With the recession came our demotion from a two-car to a one-car family and my rediscovery of public transport. For more than two years now, Dublin Bus carries me to and from my place of work every weekday. I have become an expert in the ways, wherabouts and whens of bus routes on the city’s southside.
Regular Dublin Bus passengers will know that almost all routes lead to or through the city centre, like the spokes of a wheel. Travelling across these spokes from south to west, as my journey demands, becomes a challenge as a result. The 75 is really my only option, zigzagging its way from Dun Laoghaire to Tallaght.
In the mornings, I’m not always in the mood to walk the fifteen minutes uphill to the nearest 75 bus stop. The 11 runs much closer to my home, travelling into the city centre like so many “spoke” buses, and from there I have a choice of routes to take me back out to my destination on the West side.
Of course it takes longer to travel into town and back out again. The Goatstown Residents’ Association once hailed the 11 as the slowest bus in Dublin, with average rush hour speeds of something like 2 miles per hour. However, if you’re early enough, the longer trek through town adds just under half an hour to a trip that will take more than an hour anyway.
Apart from the fact that the longer bus trip means less walking and more time to read (I’ve read more books in the last two years than in the previous ten years of car-commuting) as well as maintaining this blog (I tap this on my phone) — there is also an intangible, emotional benefit that makes me choose this time consuming route on a regular basis.
Dublin is a city full of history and culture and a major tourist attraction. That’s easy to forget as we run our rat race on the rims. Although we live so close, we can go for weeks without setting foot “in town”, and our relatives from outside the Pale seem to get a more regular opportunity to soak up the delights of the big city, as they call in for a cup of tea on their way home after yet another shopping spree or trip to the theatre.
Getting off the 11 bus in Dawson street, I’ve already had the pleasure of admiring the Victorian redbricks in Ranelagh and the majestic Georgian architecture around Stephen’s Green. I can mourn the loss of Waterstones but at least Hodges Figgis is still there.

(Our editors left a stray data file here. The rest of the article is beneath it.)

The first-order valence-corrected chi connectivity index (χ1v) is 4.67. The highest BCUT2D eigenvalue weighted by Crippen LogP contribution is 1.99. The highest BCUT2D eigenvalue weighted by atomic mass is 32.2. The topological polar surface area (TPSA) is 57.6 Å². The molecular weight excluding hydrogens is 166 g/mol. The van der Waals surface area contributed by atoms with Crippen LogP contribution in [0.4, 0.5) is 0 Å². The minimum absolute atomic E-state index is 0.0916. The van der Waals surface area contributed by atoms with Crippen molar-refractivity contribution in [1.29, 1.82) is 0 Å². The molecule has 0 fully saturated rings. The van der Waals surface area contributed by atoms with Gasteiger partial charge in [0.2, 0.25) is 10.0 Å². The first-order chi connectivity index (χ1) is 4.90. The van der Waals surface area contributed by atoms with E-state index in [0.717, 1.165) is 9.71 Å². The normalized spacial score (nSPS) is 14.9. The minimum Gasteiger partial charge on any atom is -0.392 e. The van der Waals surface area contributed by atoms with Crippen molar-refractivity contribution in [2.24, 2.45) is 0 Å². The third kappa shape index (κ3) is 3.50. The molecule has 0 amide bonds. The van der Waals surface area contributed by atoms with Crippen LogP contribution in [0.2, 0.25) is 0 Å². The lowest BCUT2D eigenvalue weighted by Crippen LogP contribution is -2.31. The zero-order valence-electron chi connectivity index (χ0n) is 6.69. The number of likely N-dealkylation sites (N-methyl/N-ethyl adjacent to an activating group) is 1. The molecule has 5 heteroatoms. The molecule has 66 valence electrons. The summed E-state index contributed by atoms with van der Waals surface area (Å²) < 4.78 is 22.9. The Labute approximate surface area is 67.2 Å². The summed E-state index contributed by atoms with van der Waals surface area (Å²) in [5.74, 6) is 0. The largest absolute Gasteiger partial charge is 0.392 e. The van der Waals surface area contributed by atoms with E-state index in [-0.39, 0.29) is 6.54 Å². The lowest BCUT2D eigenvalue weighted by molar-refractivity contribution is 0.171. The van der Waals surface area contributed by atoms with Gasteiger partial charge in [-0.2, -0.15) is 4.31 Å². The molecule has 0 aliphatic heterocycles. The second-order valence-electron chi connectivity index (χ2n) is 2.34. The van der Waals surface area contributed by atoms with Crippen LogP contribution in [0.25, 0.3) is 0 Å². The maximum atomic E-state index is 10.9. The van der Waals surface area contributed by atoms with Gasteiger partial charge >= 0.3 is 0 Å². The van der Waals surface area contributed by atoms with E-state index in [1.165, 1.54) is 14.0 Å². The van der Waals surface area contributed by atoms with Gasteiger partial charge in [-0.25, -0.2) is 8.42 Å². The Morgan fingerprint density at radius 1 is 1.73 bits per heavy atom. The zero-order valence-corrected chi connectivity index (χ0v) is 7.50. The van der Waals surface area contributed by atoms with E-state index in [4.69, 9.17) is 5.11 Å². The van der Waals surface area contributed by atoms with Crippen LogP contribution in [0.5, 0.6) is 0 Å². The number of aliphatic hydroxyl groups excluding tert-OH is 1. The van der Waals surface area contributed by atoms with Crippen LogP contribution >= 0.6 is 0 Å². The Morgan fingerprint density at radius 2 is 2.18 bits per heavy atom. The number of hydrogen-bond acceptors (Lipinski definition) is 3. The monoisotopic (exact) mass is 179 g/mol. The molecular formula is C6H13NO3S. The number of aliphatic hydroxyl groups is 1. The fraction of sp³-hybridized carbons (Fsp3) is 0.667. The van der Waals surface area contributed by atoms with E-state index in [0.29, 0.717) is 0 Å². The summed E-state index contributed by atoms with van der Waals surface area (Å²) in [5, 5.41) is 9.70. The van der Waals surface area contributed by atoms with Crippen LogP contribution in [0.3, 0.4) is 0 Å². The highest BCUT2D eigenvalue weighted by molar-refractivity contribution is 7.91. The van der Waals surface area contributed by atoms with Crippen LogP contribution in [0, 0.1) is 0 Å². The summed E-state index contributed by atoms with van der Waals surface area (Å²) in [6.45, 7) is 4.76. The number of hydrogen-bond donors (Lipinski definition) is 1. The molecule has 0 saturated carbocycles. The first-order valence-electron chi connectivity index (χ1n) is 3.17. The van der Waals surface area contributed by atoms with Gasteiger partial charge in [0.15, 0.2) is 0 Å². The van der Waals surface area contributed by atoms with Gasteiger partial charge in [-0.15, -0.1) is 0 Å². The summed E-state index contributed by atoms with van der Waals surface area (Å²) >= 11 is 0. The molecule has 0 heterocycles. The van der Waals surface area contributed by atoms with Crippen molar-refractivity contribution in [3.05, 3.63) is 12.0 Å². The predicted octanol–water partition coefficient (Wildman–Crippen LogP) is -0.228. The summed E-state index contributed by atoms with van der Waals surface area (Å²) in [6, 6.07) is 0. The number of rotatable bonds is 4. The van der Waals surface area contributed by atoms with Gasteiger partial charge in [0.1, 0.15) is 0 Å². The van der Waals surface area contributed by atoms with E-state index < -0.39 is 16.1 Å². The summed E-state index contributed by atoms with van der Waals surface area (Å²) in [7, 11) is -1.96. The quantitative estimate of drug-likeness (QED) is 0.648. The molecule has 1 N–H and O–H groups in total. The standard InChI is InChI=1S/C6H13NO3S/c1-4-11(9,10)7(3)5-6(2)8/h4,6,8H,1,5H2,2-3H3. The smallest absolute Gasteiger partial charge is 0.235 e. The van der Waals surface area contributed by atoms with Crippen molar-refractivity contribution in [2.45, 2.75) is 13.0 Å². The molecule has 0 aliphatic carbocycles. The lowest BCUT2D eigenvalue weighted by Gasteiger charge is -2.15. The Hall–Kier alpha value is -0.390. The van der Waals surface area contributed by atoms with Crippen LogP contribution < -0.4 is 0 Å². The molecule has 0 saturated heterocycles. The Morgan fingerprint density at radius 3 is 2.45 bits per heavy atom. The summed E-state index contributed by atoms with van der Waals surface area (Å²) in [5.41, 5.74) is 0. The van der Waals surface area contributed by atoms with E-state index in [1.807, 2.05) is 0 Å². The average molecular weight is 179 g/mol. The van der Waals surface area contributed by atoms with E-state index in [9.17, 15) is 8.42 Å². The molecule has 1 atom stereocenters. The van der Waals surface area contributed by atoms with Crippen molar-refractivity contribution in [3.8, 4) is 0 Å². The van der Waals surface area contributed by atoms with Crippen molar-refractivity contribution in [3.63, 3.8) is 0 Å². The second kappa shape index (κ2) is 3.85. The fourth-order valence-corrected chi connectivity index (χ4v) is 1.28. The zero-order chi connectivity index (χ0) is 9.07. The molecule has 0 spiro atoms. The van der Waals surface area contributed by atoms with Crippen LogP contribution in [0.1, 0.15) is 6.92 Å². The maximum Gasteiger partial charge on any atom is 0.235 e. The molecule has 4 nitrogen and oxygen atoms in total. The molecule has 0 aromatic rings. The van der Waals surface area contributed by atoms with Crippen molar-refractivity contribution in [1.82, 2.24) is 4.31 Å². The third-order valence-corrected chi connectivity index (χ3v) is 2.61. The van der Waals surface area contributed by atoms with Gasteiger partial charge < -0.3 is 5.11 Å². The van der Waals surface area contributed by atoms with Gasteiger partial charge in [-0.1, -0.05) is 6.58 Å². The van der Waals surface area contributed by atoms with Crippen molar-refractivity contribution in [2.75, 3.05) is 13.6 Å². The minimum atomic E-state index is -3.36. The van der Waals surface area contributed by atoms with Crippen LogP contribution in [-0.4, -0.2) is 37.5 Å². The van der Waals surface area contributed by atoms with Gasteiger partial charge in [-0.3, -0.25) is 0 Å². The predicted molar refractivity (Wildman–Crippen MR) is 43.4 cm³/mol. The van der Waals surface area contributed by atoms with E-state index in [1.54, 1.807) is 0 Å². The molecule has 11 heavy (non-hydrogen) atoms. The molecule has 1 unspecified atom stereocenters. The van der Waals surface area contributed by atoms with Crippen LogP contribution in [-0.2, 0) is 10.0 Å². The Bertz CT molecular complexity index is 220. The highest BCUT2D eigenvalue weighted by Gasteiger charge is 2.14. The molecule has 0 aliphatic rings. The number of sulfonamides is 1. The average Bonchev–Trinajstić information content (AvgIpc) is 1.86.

Strolling across Nassau Street, I enter the grounds of Trinity College by the side entrance, next to the Douglas Hyde Gallery. I take the steps down to the café in the Arts building, where I get a coffee to take with me on the next bus — at €1.25, it must be the cheapest coffee in Dublin.
As I walk past the home of the Book of Kells and out onto the cobbles of Parliament Square, I ask myself why I enjoy this little walk in this iconic place so much. Maybe it’s because I was destined to go to university but never did. My secondary school teachers were horrified that I did not pursue one of the six languages I studied for the Leaving (or whatever the equivalent is of the Dutch VWO diploma), but chose to do “something with art” instead.
In any case, I now stroll among the intelligentsia — and the tourists — of Ireland’s oldest university. Had I been born in Ireland instead of Holland as the son of a protestant minister, then Trinity might have been a good choice to further my education. My Catholic friends attended the denominationally more appropriate University College Dublin — I remember going to meet one of them in the engineering department in Merrion Street, in what is now the Taoiseach’s Office, back in ’86.
And so I dream of what might have been but never was. I take a picture of the view across the square towards the Chapel and Regent House, where I’ll be leaving Trinity through the arched doorway and the front gates onto College Green. The 77a awaits.